Regardless of the growth of atheism in Britain, the relevance of Christianity in the world at large today is doubtless. Since the beginning of the Ukrainian invasion, the Russian Orthodox church has played a significant role in sustaining public support for the military effort. Indeed, since Russia’s post-Soviet reformation, religion has become a powerful form of social control. Conservative Christians have seemingly hijacked national sentiment in the US. It turned sharply to Christianity during the Cold War, to combat the ‘godless USSR’; this  resulted in President Eisenhower changing the national motto from ‘E Pluribus Unum’ (From Many, One) to ‘In God We Trust’. The sentiment clearly persists in the ‘radical left’ narrative pervading conservative airwaves today; being aetheist can be political suicide in the US.

    Christianity will still persist and like anything under a perceived threat, it is ripe for the pressures of extremism to pervade it. The rise of white Christian nationalists in the Western world will continue to pose an issue for national security; we can already see how conservative Christians have seemingly hijacked national sentiment in the USA. Is using religion to justify attacks on civil liberty or bodily autonomy really religious in origin? I think most would agree that Christianity has been distorted and moulded to suit the political motives of these groups. One thing is for certain: we are firmly entering the post-Christian era in the UK. Will we have an atheist Prime Minister in a few years? The leader of the opposition and labour party, Sir Keir Starmer, is an atheist, so it is a real possibility. What the country decides to do with the religious relics that scatter the physical and imagined fabric of the country will determine to what extent Christianity fades from our collective psyche.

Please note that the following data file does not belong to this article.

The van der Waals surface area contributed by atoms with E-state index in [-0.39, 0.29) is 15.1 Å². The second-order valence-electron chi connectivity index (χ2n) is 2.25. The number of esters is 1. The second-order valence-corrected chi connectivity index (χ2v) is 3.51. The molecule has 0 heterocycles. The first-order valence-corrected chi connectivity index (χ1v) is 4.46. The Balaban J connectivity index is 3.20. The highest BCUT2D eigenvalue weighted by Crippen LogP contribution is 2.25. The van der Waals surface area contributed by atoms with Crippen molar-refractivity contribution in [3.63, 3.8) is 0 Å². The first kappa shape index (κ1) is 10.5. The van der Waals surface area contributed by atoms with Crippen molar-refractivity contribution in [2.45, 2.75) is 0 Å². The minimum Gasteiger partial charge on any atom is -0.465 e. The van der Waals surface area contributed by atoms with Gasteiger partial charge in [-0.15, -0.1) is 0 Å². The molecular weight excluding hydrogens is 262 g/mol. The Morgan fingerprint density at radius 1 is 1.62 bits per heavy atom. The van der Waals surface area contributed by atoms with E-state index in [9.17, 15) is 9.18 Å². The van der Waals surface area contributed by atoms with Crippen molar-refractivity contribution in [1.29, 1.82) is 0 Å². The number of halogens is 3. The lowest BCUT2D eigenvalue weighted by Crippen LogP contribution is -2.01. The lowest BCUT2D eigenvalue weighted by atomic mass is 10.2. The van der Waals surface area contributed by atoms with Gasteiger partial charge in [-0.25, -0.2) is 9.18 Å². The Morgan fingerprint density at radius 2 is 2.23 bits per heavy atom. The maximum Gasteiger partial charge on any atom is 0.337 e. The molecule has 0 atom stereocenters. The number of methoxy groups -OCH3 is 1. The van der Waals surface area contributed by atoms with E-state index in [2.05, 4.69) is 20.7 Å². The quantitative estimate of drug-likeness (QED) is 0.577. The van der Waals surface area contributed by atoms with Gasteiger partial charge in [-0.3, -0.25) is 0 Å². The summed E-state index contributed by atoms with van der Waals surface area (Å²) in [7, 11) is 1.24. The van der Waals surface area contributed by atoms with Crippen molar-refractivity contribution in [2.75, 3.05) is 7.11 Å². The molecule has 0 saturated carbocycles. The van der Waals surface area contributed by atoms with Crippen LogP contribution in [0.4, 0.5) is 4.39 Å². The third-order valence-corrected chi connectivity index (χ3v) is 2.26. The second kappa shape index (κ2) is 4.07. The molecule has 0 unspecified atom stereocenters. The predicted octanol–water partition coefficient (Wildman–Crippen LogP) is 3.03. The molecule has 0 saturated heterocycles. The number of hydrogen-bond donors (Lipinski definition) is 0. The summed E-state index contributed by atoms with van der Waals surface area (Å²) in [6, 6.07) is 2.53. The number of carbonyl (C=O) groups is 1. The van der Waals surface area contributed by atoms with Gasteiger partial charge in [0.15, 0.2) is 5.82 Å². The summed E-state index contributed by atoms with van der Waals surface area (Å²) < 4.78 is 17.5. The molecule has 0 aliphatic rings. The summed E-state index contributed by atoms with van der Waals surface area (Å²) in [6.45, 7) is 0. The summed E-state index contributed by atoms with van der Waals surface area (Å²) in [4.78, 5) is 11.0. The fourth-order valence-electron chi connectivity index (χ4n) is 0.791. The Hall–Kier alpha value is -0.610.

Christianity has played a unique role in my life. I was brought up a Christian, I was christened, attended Church services, and was instilled with Christian values for the entirety of my primary school days. It was the realisation of my sexuality that ran parallel with my realisation that religious folks who espouse homophobia have no basis to their argument. Their belief is just a belief, because for me my existence is reality. Ultimately this undermined my faith in its entirety. And I began to see the often patriarchal nature of Christianity (with God as the ‘King of Kings’) as evidence for it being a social tool and not something I wanted to be part of. Christianity is still the world’s largest religion and its influence is huge. Yet in the changing trends of religious belief in this country, it is shifting out of its position of dominance. Perhaps this reflects the freedom of thought we enjoy nowadays and our largely improved situations compared to our historical counterparts. Is it not in the face of suffering or sorrow that religion becomes most attractive? 

    Image credit: Dillif / CC BY-SA 3.0 via Wikimedia Commons